Carfilzomib Maintenance Improves Response in Relapsed Multiple Myeloma After Transplant

April 2017, Vol 8, No 2

Orlando, FL—A conditioning regimen before autologous hematopoietic stem-cell transplant (HSCT) consisting of carfilzomib (Kyprolis) plus high-dose melphalan can help sustain post­transplant remission in patients with relapsed multiple myeloma who respond to transplant.

Of 48 patients who received carfilzomib plus melphalan as a conditioning regimen in a phase 1/2 clinical trial, the median time for engraftment was 10 days for neutrophils and 15 days for platelets, and no dose-limiting toxicities or nonhematologic grade 4 toxicities, said Luciano J. Costa, MD, PhD, Associate Professor of Medicine, Bone Marrow Transplantation and Cell Therapy Program, University of Alabama at Birmingham Hospital, at the 2017 BMT Tandem Meetings.

“Carfilzomib as single agent can be safely used as maintenance following carfilzomib/melphalan, and can sustain remission in most of the patients in this high-risk population,” he said.

Post-autologous HSCT maintenance therapy with thalidomide, lenalidomide (Revlimid), or bortezomib (Velcade) is well-established in the upfront setting, but data on the use of post-transplant maintenance therapy in the relapsed setting are limited, said Dr Costa.

The 2-phase investigation included a phase 1 dose-escalation study to determine the maximum tolerated dose of carfilzomib when added to melphalan conditioning for autologous HSCT in relapsed multiple myeloma, and a phase 2 study of the antimyeloma activity and toxicity of the preparative regimen. In addition, patients were surveyed to determine which of the 2 schedules of carfilzomib maintenance they preferred.

The 2 maintenance schedules were carfilzomib 36 mg/m2 on days 1, 8, and 15, or on days 1, 2, 15, and 16 for twelve 4-week cycles. Patients receiving maintenance had 2 cycles on each schedule, and then had their choice of schedules for the remainder of maintenance.

Patients were eligible for the study if they had relapsed multiple myeloma and had at least a minimal response to their latest line of therapy, which could include carfilzomib. Patients eligible for maintenance could not have had disease progression by 100 days posttransplant.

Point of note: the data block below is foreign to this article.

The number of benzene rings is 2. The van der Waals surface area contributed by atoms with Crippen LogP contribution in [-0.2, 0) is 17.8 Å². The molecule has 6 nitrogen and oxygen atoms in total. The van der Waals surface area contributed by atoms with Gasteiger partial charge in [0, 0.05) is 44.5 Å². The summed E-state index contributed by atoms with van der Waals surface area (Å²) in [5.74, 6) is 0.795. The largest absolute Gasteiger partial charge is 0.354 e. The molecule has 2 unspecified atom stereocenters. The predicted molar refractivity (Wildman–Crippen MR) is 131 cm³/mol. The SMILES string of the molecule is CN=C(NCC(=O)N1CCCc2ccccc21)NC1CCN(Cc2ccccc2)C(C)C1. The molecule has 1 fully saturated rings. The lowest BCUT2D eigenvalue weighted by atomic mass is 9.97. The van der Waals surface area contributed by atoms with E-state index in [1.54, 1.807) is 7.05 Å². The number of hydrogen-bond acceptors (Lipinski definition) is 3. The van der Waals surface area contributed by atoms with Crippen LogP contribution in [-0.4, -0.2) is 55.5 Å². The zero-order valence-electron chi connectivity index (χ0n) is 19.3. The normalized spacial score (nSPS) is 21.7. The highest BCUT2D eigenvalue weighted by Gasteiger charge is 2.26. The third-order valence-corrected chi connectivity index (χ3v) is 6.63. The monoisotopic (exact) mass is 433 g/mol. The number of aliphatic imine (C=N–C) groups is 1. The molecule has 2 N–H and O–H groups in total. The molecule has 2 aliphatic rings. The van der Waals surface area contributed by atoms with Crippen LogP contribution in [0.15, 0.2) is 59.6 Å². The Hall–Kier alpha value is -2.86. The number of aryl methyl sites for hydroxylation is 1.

Overall, 48 patients who received a median of 3 previous lines of therapy were enrolled. Nearly all patients received previous bortezomib and lenalidomide, and approximately 66% had received previous autologous HSCT. Of the 48 patients, 2 were not eligible for the conditioning regimen and were included only in the toxicity analysis.

A total of 27 patients did not have disease progression by 100 days posttransplant and started maintenance therapy with single-agent carfilzomib. Of these 27 patients, 31% showed an improvement in a response category during maintenance.

The interim 12-month progression-free survival with maintenance was 67.5%. Furthermore, 9 patients are currently receiving therapy, and 10 patients have completed maintenance; 2 patients discontinued treatment because of toxicity, 1 because of grade 3 congestive heart failure, and 1 because of grade 4 acute kidney injury.

No dose-limiting toxicity was reported in the phase 1 or phase 2 cohort. Phase 2 proceeded with the expansion of the last dose of carfilzomib—27 mg/m2 on day 3 before melphalan therapy, followed by 56 mg/m2 on day 2 before melphalan. The main (38%) grade 3 or 4 nonhematologic toxicity during conditioning was infection. Two patients had disease progression from pretransplant to posttransplant.

Of the remaining 44 patients, 13.7% had a very good partial response or better preconditioning, which improved to 59.2% at 100 days posttransplant.

Patients were satisfied with either maintenance schedule. Of the 29 patients who were eligible for and consented to maintenance with carfilzomib, the proportion of patients with a very good partial response or better improved to 75.8%.

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